Gear and Health: What happens when they give out?

Wedding Business Lawyer
“This next one is called, Does Anyone Have an IPOD?”

What are the legal ramifications when equipment problems or health issues prevent a wedding professional from performing?


Many wedding professionals utilize technology. Coordinators may need their IPADS with special apps. DJs need their laptops and elaborate light set up. Photographers have those weird flash thingies. Most pros require at least some electronic equipment in order to perform. Back in the day, if something happened to a turntable or light socket, it was a quick fix. Unfortunately, we are no longer living in an analog world, and not many people are going to be able to quickly open up a laptop to fix that fried HDMI input.

So, when there’s a computer virus, a technical glitch, electrical surge, or when one component just won’t ‘talk’ to the other component, can you be liable for breach of contract?

The answer is “probably….but it depends.”

At its core, a contract is an exchange of promises. Only under limited circumstances will a court allow someone to wiggle out of their contract because of an event that makes performance of the promise impossible.

In order to claim, “It’s not my fault,” or, in legal terms, the Defense of Impracticability, or, in Star Wars terms, the Lando-Han Hyperdrive Defense, the occurrence must be unforeseeable and the risk of the occurrence cannot be assumed by either of the parties.

In reality, the Defense of Impracticability can be pretty limited because courts have found that most everything is foreseeable. For example, the closing of the Suez Canal, spikes in oil price, and global warfare have all been considered foreseeable.

I guess if you can foresee a canal closing, you can foresee your IPAD freezing up at the gig.

To avoid liability for non-assumable risks that are technically ‘foreseeable,’ the ‘Force Majeure’ clause was born. A standard Force Majuere clause in a service contract excuses performance by the parties if something happens that (a) prevents performance and (b) is beyond the reasonable control of the parties. Generally speaking, events covered by Force Majeure are weather related (tornados, floods, hurricanes, blizzards, etc.), civil unrest related (labor strikes, government shutdown, war, etc.), and utility related (power outages, shortages of a particular resource-like oil or coal, etc.).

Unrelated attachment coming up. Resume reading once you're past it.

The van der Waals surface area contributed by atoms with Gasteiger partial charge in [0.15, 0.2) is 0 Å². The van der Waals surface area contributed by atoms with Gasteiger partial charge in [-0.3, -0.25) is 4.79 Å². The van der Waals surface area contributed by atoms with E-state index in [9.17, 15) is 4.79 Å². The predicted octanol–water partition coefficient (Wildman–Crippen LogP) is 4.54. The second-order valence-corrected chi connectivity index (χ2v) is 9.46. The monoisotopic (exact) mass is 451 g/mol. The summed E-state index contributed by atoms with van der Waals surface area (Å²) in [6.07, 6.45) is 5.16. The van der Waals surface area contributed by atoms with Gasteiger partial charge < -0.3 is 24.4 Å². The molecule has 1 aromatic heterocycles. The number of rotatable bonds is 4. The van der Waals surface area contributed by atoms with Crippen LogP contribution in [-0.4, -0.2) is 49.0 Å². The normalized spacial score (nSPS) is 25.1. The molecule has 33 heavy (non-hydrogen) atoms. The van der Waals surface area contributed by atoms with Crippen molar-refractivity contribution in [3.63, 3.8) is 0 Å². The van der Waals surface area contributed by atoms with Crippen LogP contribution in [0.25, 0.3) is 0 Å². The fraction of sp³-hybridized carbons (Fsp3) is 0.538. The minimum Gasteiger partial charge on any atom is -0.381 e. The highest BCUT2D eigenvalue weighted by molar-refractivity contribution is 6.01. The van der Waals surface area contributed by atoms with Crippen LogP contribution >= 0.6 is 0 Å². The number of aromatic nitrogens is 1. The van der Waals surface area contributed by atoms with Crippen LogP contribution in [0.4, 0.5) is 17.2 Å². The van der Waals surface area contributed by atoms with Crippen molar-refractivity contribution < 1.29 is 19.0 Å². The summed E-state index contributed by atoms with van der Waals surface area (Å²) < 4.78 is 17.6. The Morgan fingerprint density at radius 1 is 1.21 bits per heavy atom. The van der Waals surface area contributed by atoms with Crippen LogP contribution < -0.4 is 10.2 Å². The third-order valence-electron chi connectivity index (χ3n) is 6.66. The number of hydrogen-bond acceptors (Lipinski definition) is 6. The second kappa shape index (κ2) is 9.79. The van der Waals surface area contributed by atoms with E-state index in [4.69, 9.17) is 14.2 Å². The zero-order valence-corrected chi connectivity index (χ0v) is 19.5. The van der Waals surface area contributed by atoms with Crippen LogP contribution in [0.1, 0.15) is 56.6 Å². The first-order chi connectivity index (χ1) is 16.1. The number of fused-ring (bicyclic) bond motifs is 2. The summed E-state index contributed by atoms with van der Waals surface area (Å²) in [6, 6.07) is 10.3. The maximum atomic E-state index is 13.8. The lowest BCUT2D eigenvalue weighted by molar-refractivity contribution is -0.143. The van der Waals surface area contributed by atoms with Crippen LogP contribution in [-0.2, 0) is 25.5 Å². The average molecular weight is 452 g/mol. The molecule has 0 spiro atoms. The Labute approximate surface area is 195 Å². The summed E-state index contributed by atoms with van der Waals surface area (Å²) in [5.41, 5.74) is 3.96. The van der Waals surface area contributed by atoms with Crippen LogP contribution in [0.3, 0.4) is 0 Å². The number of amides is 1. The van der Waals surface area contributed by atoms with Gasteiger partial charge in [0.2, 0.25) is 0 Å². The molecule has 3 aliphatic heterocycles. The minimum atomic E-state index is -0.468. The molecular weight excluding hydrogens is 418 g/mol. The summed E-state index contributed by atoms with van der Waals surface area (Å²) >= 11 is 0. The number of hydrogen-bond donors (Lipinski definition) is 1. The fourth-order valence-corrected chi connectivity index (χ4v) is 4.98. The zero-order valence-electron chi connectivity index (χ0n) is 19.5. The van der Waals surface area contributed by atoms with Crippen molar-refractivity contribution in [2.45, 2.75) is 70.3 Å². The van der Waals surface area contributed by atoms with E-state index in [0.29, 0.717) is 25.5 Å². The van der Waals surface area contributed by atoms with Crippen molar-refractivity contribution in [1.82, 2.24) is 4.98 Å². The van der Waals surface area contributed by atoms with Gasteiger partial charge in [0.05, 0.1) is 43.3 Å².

See the pattern that’s emerging? With a Force Majeure, the threshold question will be whether the actual cause of the problem is truly out of your control. For example, a power outage affecting the entire city block will probably be considered a Force Majeure event. However, a virus on your computer that prevents your DJ song-mixing software from operating probably will not.

The difference is that you have dominion over your gear. While you could not have stopped the squirrel down the street from falling into the transformer and killing the power to the entire block, only you are in charge of the functionality of your equipment. You’re the one that can purchase anti-virus software. You’re the one that can bring a back-up. You’re the one that can choose not to use your porn-dedicated laptop for a gig.

Something like a power outage is Major League. Your gear not working is Busch League. Force Majeure clauses will generally only prevent liability for Major League problems.

Why can’t Force Majeure clauses cover all equipment failures?

Well, remember when we talked about how a contract is an exchange of promises? Without a set of concrete promises, there is no contract. When one party agrees to perform, but then says, “but only if I want to,” is that really a promise? No.

Over broad Force Majeure clauses, or any type of exculpatory clause that severely weakens the wedding pro’s promise to be at an event with working gear may actually void the contract. Great care must be exercised when drafting this type of language.


We’re all human. Except Arnold Schwarzenegger, the jury’s still out on him. As humans, we are mortal. We succumb to the flu. We have bones that break. We have low digestive tolerance to Taco Bell. In other words, we are not machines. So, at some point, an unexpected health issue is going to interfere with performance at a gig.

Generally, when a contract requires personal performance (e.g. a DJ), and the DJ either dies or becomes so ill or injured that performance is impossible, the DJ’s obligations are excused.

Death is easy to determine. What constitutes a serious illness or injury? That’s going to depend on several factors, including the type and severity of the ailment, and the jurisdiction. Also, some courts will not excuse performance where the illness or injury is the fault of the party.

So, when the wedding pro doesn’t show up to an event either because the he/she is being a wussy, or is suffering from a severe hangover after a night of binge drinking, then the client probably has a strong claim for breach of contract.

Rather than wade through these muddy waters, event industry professionals incorporate ‘Assignment’ provisions into client contracts. A typical Assignment provision allows the wedding pro, under certain conditions, to send another person to do the job. Most often, an Assignment is utilized when the contracted wedding pro is sick or injured.